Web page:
The hopping, happening district of Chile‘s capital between the Mapocho River and San Cristóbal Hill these days throbs with both colour and young people eager to take on the world. Back in the 17th and 18th centuries it was of course quite different – in this case a quarter where the colonial aristocracy erected its grand manses. More recently, in the 20th, it became something of a bohemian quarter of intellectuals and artists, most famously Nobel-Prize-winning poet Pablo Neruda, who moved to his house here, La Chascona, in 1955 (now open to visitors, it’s one of Bellavista’s top draws today).
But more than an area of monuments, Bellavista is a neighbourhood to be experienced by strolling the streets and experiencing the vibe – for example, how some of its walls and bourgeois facades have been given a 21st-century patina with bright colours and graffitti-flavoured murals. Browse the venerable craft fair at Calle Pío Nono and Calle Santa María for paintings, leather and woolen goods, ingenious items made out of recycled materials, and more. If you’re still in a shopping mood, nearby is the “lapis lazuli route“, a series of shops selling jewelry and other objects crafted with this hypnotising blue stone, of which Chile’s Andes are among the world’s top two most important souces.
San Cristóbal Hill is one of the top local landmarks, of course, and you can get up here via cable car. From the top, 880 metres (2,887 feet) up, you’ll get some eye-popping views over the city. Back down at street level, head for one of of Bellavista’s main squares, Plaza Camilo Mori (where one of the principal landmarks is a reddish manse called the Palacio Lehuedé) and have a coffee or something stronger at one of the many outdoor cafés that dot the neighbourhood. Right nearby, one of the most fun spots in the neighbourhood is complex called Patio Bellavista, with some 50 establishments including art galleries, restaurants, and pubs (some with live music).
And populating those and other estabishments, of course, are the locals, many of them twenty- and thirtysomethings. You’ll note lots of young folks toting books and bookbags, too. Bellavista, you see, is home to the University of Chile Law School and other departments. All those students means a wealth of cheap but tasty street food options such as sopaipillas (fried dough with sweet syrup, though there are also versions with savoury ingredients) and fresh-squeezed fruit juices.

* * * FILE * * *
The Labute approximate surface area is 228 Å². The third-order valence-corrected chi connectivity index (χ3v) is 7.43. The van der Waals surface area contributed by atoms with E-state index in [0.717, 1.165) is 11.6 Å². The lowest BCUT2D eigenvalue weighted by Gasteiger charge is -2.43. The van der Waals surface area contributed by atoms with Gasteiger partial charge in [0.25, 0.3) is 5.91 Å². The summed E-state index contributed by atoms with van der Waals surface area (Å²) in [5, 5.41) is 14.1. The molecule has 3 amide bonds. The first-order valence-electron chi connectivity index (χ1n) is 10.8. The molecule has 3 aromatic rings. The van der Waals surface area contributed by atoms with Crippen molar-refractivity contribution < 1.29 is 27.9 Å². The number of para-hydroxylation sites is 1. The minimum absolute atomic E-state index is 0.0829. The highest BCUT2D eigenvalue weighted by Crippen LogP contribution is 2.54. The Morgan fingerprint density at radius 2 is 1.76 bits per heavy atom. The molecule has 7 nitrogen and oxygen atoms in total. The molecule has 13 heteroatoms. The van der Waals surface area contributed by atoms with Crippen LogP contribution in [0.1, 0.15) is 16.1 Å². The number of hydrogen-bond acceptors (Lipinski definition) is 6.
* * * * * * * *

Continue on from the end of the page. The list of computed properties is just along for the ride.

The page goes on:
There are more substantial and upmarket dining options as well, of course, especially along Calle Constitución, Calle Antonia López, and Calle Dardignac. Two prime examples include Waldini (Calle Constitución 4) with top-notch, authentically Italian-style pizzas and coffee, and Santería (Chucre Manzur 1), whose Latin American fusion cuisine is out of this world.
If it’s lively during the day, as sun goes down and the streetlights turn up, if anything so does the activity in Bellavista, which has become quite the nightlife hub. For one thing, there are 22 theatres here, such as the Mamut, the Aparte, the San Ginés, and the Mori. And of course, more noticeably, throngs of young people fill the streets and the nightspots, of which there are myriad options for nearly all tastes. For live jazz, try El Perseguidor (Antonia López 116). Indie bands and singers? Bar Loreto (Loreto 435) is your spot. As a foreign visitor, you might be especially intrigued by the Kite Mate‘s (Constitución 256) shows of the Polynesian culture of Rapa Nui (aka Easter Island). Many nights, the partying goes on till the wee hours (hey, the kids can always sleep in class).
Santiago’s climate is similar to that of the Mediterranean, with mild winters (remember, here’s that’s from May through September) and hot summers (December-March).
The Bellavista neighbourhood is generally quite safe, but as in all large cities, especially at night, have a care with pickpockets and avoid deserted streets.
The currency is the Chilean peso.
More information: Chile.travel.